Parenting Without Guilt


Yeah, that’s not gonna happen, but I can do a better job of not feeling guilty for saying “no” and letting my son deal with disappointment.

In Monday’s New York Times, author Liz Galst explores the pros and cons of traveling parents bringing home gifts to their children. As a flight attendant and parent this article resonated with me. I know first hand the expectations I created for my own child when I regularly brought him a gift from my travels, and for a flight attendant that can get really out of control – I mean we travel for a living!

But what really stuck with me in the Jan., 3 article, What Gift To Bring A Child, was the quote about preparing children to deal with hard times:

“We have this notion that we should protect children from hard times like these,” said Ms. Galinsky of the Families and Work Institute. “But children wouldn’t learn how to be grown-ups if they didn’t learn to deal with hard things,” including a parent’s temporary absence.

When I was a new parent (and my son was younger and couldn’t talk) I did a better job at letting him experience disappointment. However now that he is four, talks a good game and understands the real meaning of “no” I’m pathetic at it!

And I don’t know why. I keep wondering if it’s because I hate for him to be sad and disappointed, or because I don’t want to deal with the hassle of his complaints or because I learned it from my mom – who is really bad at saying no.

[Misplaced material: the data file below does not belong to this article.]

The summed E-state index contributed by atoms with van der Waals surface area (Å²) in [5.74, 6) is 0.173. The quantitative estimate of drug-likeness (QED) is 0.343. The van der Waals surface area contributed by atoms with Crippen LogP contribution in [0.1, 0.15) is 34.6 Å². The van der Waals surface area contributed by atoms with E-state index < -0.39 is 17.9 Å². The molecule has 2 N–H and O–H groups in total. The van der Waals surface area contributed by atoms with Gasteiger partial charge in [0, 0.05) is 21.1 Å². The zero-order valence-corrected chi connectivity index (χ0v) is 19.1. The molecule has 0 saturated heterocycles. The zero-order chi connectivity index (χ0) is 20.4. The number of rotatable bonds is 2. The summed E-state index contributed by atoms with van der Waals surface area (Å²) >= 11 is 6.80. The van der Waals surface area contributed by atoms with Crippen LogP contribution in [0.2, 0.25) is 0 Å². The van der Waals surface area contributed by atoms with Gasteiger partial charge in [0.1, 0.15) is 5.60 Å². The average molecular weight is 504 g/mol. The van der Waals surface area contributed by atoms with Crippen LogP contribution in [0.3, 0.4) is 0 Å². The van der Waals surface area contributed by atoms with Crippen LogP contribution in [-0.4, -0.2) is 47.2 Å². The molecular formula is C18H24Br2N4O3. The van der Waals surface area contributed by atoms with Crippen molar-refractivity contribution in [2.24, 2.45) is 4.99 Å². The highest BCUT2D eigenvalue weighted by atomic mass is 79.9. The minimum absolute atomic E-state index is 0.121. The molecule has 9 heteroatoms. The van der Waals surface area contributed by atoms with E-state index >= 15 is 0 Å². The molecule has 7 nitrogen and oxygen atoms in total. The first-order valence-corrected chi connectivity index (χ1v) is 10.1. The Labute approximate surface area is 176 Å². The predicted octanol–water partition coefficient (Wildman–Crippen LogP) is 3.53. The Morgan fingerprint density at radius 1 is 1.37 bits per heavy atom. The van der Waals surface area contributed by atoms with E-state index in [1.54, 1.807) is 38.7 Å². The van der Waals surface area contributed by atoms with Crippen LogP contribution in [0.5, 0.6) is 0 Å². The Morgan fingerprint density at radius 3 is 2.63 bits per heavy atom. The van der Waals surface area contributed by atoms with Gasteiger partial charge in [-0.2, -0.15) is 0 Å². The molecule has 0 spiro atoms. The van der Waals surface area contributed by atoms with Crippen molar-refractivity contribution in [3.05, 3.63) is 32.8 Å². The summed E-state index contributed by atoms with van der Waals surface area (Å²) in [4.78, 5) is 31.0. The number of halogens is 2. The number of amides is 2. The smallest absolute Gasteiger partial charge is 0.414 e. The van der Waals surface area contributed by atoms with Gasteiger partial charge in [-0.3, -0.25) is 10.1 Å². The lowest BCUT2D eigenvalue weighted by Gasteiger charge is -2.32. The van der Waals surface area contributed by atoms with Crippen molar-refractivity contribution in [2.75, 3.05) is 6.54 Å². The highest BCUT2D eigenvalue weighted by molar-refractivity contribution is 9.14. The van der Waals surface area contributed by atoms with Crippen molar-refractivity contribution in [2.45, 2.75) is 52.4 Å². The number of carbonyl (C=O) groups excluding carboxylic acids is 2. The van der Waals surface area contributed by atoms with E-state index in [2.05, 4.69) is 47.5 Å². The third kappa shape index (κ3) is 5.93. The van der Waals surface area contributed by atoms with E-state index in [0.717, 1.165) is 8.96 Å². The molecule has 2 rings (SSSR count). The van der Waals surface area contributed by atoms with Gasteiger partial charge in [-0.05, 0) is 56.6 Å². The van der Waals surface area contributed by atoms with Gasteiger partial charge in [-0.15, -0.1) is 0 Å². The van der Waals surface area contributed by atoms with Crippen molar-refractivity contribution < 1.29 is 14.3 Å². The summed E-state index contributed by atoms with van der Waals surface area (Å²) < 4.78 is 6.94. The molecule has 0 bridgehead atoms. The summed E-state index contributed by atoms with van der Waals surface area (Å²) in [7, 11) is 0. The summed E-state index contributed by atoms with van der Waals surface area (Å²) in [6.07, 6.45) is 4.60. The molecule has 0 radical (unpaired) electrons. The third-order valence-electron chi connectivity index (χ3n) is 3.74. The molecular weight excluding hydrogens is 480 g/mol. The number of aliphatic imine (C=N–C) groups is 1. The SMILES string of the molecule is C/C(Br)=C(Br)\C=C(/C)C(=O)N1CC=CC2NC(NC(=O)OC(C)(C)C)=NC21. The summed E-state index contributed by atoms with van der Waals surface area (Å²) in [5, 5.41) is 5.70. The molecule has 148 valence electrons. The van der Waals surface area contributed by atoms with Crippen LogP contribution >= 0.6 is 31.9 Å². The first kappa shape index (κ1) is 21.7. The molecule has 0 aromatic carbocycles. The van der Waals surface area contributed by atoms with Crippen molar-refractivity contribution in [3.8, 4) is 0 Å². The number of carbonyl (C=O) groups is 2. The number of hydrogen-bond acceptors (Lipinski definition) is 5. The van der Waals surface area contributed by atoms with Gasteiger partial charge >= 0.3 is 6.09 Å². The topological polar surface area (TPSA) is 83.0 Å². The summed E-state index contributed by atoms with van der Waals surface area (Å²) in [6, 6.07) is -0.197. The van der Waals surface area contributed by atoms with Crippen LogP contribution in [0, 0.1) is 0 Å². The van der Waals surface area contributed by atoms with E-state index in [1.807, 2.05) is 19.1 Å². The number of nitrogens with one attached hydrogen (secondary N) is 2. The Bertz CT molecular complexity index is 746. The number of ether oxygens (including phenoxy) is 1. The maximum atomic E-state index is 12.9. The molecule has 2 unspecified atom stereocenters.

Maybe it’s all of the above. Either way I am doing him a disservice and I agree with Ms. Galinsky, that giving a child the tools to deal with adversity is a gift.

I am a former board member for North Central Parenting Group (NCPG), a parenting group that hires child psychologists, child care experts and educators so I should know better than to say yes for the wrong reasons. I also have the resources to help me make better parenting choices.

Still I give in.

But in my research on corporate responsibility for my article in Green Living AZ Magazine‘s February edition I came across book I bought the year my son was born, Born To Buy, by author Juliet B. Schor. In her book Schor uncovers the forces behind marketing to kids and how kids end up in the power seat in their homes.

This is something I do not want.

So in keeping with my no-resolutions way of doing things, I am stopping saying yes to everything because it’s easier than a fight. I’ll have to be better at planning out what is important to say no to and stick with it. Even if I am wrong, being consistent with my son is better for him in the long run. This way I know I am teaching him how to cope and prepare for that boss, client or teacher that says no to him, because they will – it’s part of life.


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